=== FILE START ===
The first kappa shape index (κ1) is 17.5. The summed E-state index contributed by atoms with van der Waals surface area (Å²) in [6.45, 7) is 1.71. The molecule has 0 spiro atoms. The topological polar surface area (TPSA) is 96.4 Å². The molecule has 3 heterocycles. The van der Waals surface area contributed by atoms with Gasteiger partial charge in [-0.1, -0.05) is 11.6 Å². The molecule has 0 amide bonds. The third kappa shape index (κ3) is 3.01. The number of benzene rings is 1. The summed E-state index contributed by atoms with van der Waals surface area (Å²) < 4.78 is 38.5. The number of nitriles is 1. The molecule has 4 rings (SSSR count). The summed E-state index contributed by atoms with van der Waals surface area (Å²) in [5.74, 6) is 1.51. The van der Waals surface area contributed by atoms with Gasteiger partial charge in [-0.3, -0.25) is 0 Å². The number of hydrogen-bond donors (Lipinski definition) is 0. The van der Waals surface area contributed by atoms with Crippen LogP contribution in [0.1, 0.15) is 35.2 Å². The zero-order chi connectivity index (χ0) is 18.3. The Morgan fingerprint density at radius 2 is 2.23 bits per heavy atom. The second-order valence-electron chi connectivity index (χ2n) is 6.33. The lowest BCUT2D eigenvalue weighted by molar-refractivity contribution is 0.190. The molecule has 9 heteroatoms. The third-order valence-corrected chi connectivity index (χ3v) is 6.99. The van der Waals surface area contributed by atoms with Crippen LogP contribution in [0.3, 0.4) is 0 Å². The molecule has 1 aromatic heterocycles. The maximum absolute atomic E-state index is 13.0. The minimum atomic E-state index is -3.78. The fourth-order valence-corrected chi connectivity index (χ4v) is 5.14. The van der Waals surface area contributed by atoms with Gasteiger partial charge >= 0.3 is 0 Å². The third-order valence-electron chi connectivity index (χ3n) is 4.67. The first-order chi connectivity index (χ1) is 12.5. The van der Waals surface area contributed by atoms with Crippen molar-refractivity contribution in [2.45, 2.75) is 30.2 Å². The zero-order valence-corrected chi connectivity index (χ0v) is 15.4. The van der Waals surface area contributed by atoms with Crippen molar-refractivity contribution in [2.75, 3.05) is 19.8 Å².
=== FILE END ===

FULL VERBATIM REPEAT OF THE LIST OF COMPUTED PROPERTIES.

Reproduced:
The first kappa shape index (κ1) is 17.5. The summed E-state index contributed by atoms with van der Waals surface area (Å²) in [6.45, 7) is 1.71. The molecule has 0 spiro atoms. The topological polar surface area (TPSA) is 96.4 Å². The molecule has 3 heterocycles. The van der Waals surface area contributed by atoms with Gasteiger partial charge in [-0.1, -0.05) is 11.6 Å². The molecule has 0 amide bonds. The third kappa shape index (κ3) is 3.01. The number of benzene rings is 1. The summed E-state index contributed by atoms with van der Waals surface area (Å²) < 4.78 is 38.5. The number of nitriles is 1. The molecule has 4 rings (SSSR count). The summed E-state index contributed by atoms with van der Waals surface area (Å²) in [5.74, 6) is 1.51. The van der Waals surface area contributed by atoms with Gasteiger partial charge in [-0.3, -0.25) is 0 Å². The number of hydrogen-bond donors (Lipinski definition) is 0. The van der Waals surface area contributed by atoms with Crippen LogP contribution in [0.1, 0.15) is 35.2 Å². The zero-order chi connectivity index (χ0) is 18.3. The Morgan fingerprint density at radius 2 is 2.23 bits per heavy atom. The second-order valence-electron chi connectivity index (χ2n) is 6.33. The lowest BCUT2D eigenvalue weighted by molar-refractivity contribution is 0.190. The molecule has 9 heteroatoms. The third-order valence-corrected chi connectivity index (χ3v) is 6.99. The van der Waals surface area contributed by atoms with Crippen LogP contribution in [0.3, 0.4) is 0 Å². The molecule has 1 aromatic heterocycles. The maximum absolute atomic E-state index is 13.0. The minimum atomic E-state index is -3.78. The fourth-order valence-corrected chi connectivity index (χ4v) is 5.14. The van der Waals surface area contributed by atoms with Gasteiger partial charge >= 0.3 is 0 Å². The third-order valence-electron chi connectivity index (χ3n) is 4.67. The first-order chi connectivity index (χ1) is 12.5. The van der Waals surface area contributed by atoms with Crippen molar-refractivity contribution in [2.45, 2.75) is 30.2 Å². The zero-order valence-corrected chi connectivity index (χ0v) is 15.4. The van der Waals surface area contributed by atoms with Crippen molar-refractivity contribution in [2.75, 3.05) is 19.8 Å².